FINRA bars ex-Wells Fargo adviser for alleged check-writing scam
March 6 |
March 6 (Reuters) - A former broker for Wells Fargo Advisors LLC has been barred from the securities industry after allegedly writing at least $650,000 in checks from a client's account without permission, including to his girlfriend, according to a regulatory document.
Adorean Boleancu, a former San Francisco-based adviser at Wells Fargo Private Bank, a unit of Wells Fargo & Co, agreed to a permanent bar from the industry in a settlement with the Financial Industry Regulatory Authority, Wall Street's self-watchdog, according to a document dated Tuesday.
Boleancu must also repay the client, an elderly widow, $650,000, according to the settlement. He neither admitted nor denied FINRA's findings.
A Wells Fargo spokesman declined to comment.
Boleancu made a "common sense decision" to settle FINRA's action without incurring monetary penalties, said his San Francisco-based lawyer, Ethan Balogh. Boleancu repaid the client, Donna Treadwell, in February, Balogh said.
Boleancu also faces a separate arbitration filed by Treadwell.
The FINRA action stems from alleged misconduct that occurred after Boleancu joined Wells Fargo in 2008 and until 2010. He allegedly wrote checks in Treadwell's name from two home equity lines of credit he advised her to open, FINRA said. The recipients included his girlfriend, said FINRA.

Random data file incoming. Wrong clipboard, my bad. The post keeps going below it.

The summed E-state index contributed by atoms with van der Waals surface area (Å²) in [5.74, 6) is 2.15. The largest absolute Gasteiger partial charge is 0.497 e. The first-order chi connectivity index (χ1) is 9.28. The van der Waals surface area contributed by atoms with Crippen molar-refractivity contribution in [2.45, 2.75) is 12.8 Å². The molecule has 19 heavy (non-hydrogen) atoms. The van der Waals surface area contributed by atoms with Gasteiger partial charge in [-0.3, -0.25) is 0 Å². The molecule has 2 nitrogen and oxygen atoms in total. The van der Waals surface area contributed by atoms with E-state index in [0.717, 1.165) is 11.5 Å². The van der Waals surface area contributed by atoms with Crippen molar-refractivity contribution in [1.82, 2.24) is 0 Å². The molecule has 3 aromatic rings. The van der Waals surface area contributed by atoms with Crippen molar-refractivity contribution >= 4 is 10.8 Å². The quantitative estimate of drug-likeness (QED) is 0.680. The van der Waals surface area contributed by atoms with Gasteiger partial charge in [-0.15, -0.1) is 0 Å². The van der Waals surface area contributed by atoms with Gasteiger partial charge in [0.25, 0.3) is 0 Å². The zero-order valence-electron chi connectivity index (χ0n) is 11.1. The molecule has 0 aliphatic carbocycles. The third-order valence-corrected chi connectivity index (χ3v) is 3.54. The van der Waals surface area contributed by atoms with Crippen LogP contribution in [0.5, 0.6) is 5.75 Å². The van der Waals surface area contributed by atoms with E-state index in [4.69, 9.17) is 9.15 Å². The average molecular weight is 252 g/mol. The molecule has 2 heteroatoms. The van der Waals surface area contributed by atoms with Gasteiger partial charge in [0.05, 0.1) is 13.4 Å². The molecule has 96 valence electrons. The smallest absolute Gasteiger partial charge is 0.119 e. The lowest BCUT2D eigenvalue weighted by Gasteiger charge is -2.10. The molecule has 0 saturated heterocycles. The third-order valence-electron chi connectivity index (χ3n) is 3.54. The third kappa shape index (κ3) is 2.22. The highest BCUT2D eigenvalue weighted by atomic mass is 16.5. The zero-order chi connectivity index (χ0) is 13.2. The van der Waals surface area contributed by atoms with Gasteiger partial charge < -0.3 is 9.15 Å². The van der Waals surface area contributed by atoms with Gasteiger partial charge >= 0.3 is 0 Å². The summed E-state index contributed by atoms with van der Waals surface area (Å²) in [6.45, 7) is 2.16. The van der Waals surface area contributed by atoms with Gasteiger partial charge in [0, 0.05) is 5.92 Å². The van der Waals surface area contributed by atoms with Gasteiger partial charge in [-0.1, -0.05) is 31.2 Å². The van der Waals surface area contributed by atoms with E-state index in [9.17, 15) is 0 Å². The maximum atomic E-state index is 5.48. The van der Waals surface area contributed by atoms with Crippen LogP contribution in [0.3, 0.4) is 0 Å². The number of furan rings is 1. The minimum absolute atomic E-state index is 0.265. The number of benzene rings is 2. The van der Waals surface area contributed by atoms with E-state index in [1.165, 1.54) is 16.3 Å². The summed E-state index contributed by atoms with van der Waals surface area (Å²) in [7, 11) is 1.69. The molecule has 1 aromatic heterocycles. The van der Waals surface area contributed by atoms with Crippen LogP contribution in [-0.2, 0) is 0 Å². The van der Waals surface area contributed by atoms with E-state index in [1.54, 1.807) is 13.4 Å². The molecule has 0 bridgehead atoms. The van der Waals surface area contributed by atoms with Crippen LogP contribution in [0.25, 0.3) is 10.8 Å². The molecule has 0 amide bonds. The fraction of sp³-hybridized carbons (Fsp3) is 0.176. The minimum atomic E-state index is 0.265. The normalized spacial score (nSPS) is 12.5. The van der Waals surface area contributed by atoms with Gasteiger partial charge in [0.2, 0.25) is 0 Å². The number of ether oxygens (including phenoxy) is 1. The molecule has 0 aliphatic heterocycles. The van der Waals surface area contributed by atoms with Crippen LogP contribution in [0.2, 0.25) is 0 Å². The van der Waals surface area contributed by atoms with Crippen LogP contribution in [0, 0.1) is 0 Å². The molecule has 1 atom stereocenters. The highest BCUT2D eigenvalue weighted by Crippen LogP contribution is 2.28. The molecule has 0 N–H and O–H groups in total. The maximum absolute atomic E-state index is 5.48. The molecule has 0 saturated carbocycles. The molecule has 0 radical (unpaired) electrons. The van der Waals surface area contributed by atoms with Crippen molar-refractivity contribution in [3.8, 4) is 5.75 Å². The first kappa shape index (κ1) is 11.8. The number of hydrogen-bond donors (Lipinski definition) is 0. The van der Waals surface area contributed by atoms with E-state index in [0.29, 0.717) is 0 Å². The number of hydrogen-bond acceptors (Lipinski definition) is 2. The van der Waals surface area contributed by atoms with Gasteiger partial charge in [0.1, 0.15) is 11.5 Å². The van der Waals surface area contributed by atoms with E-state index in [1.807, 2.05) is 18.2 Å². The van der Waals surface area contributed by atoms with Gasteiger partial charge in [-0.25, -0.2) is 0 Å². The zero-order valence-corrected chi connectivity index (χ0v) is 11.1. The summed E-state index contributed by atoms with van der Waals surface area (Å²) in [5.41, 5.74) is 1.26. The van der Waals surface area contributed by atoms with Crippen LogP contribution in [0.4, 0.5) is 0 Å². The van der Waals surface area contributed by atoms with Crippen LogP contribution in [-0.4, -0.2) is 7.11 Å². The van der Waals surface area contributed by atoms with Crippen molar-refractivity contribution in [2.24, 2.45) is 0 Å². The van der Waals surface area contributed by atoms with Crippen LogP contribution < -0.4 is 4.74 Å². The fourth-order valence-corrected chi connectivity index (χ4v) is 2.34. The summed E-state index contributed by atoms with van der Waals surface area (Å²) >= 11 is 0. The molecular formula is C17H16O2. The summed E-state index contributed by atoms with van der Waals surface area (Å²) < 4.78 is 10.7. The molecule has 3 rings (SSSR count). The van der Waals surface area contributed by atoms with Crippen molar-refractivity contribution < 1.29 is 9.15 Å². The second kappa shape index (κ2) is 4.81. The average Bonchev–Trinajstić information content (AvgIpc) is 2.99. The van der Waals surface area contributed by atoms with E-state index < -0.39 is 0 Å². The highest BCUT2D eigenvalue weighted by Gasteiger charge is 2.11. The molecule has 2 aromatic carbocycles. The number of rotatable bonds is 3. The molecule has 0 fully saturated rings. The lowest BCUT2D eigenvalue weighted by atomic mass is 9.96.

He used Treadwell's checking account to pay the equity line interest.
Treadwell filed a lawsuit last year in a California state court against Boleancu, Wells Fargo and Morgan Stanley, where Boleancu worked from 2004 to 2008, according to filings.
Boleancu was Treadwell's adviser at Morgan Stanley and she moved her assets to Wells Fargo when he switched firms.
Treadwell, while at Morgan Stanley, also invested $2 million in variable annuities as Boleancu advised, according to the lawsuit. Variable annuities are tax-deferred investments tied to an insurance contract. They can be risky, however, because the returns, unlike fixed annuities, fluctuate based on the performance of underlying securities.
She paid a $70,000 fee to exit the annuities last year. By then, their value sank by $1 million.
The parties later agreed to resolve the court case in arbitration.
Morgan Stanley plans to defend itself in the arbitration, a spokeswoman said. Boleancu's conduct in the FINRA action, she said, happened after he left Morgan Stanley.
Wells Fargo terminated Boleancu in 2011 for not adequately participating in a company review about a loan from a client, the firm disclosed in a filing.
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